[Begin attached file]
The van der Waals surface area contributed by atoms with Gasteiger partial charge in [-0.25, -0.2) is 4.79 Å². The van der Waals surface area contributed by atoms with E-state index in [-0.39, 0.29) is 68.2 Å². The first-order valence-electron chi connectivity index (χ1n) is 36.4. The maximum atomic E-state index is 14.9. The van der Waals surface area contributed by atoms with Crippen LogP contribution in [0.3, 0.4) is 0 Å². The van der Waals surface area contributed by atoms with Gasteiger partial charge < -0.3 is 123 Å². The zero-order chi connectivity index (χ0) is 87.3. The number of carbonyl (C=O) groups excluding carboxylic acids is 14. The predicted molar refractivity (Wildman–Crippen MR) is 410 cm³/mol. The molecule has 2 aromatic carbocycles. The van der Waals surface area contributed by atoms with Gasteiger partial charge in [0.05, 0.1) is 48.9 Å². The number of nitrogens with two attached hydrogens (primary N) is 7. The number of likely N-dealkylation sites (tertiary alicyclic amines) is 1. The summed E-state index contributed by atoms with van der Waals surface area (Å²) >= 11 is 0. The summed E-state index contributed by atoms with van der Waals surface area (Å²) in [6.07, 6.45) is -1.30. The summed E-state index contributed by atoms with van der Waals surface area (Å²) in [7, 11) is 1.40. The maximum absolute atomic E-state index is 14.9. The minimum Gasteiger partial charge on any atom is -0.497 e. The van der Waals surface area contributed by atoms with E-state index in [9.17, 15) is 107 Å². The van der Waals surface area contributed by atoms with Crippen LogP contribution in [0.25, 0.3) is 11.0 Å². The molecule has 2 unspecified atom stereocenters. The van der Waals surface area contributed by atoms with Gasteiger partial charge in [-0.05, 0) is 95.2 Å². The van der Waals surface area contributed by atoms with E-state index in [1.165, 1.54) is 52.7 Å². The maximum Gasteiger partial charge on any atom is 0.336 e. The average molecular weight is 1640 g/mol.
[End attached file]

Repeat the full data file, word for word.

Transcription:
The van der Waals surface area contributed by atoms with Gasteiger partial charge in [-0.25, -0.2) is 4.79 Å². The van der Waals surface area contributed by atoms with E-state index in [-0.39, 0.29) is 68.2 Å². The first-order valence-electron chi connectivity index (χ1n) is 36.4. The maximum atomic E-state index is 14.9. The van der Waals surface area contributed by atoms with Crippen LogP contribution in [0.3, 0.4) is 0 Å². The van der Waals surface area contributed by atoms with Gasteiger partial charge < -0.3 is 123 Å². The zero-order chi connectivity index (χ0) is 87.3. The number of carbonyl (C=O) groups excluding carboxylic acids is 14. The predicted molar refractivity (Wildman–Crippen MR) is 410 cm³/mol. The molecule has 2 aromatic carbocycles. The van der Waals surface area contributed by atoms with Gasteiger partial charge in [0.05, 0.1) is 48.9 Å². The number of nitrogens with two attached hydrogens (primary N) is 7. The number of likely N-dealkylation sites (tertiary alicyclic amines) is 1. The summed E-state index contributed by atoms with van der Waals surface area (Å²) >= 11 is 0. The summed E-state index contributed by atoms with van der Waals surface area (Å²) in [6.07, 6.45) is -1.30. The summed E-state index contributed by atoms with van der Waals surface area (Å²) in [7, 11) is 1.40. The maximum absolute atomic E-state index is 14.9. The minimum Gasteiger partial charge on any atom is -0.497 e. The van der Waals surface area contributed by atoms with E-state index in [9.17, 15) is 107 Å². The van der Waals surface area contributed by atoms with Crippen LogP contribution in [0.25, 0.3) is 11.0 Å². The molecule has 2 unspecified atom stereocenters. The van der Waals surface area contributed by atoms with Gasteiger partial charge in [-0.05, 0) is 95.2 Å². The van der Waals surface area contributed by atoms with E-state index in [1.165, 1.54) is 52.7 Å². The maximum Gasteiger partial charge on any atom is 0.336 e. The average molecular weight is 1640 g/mol.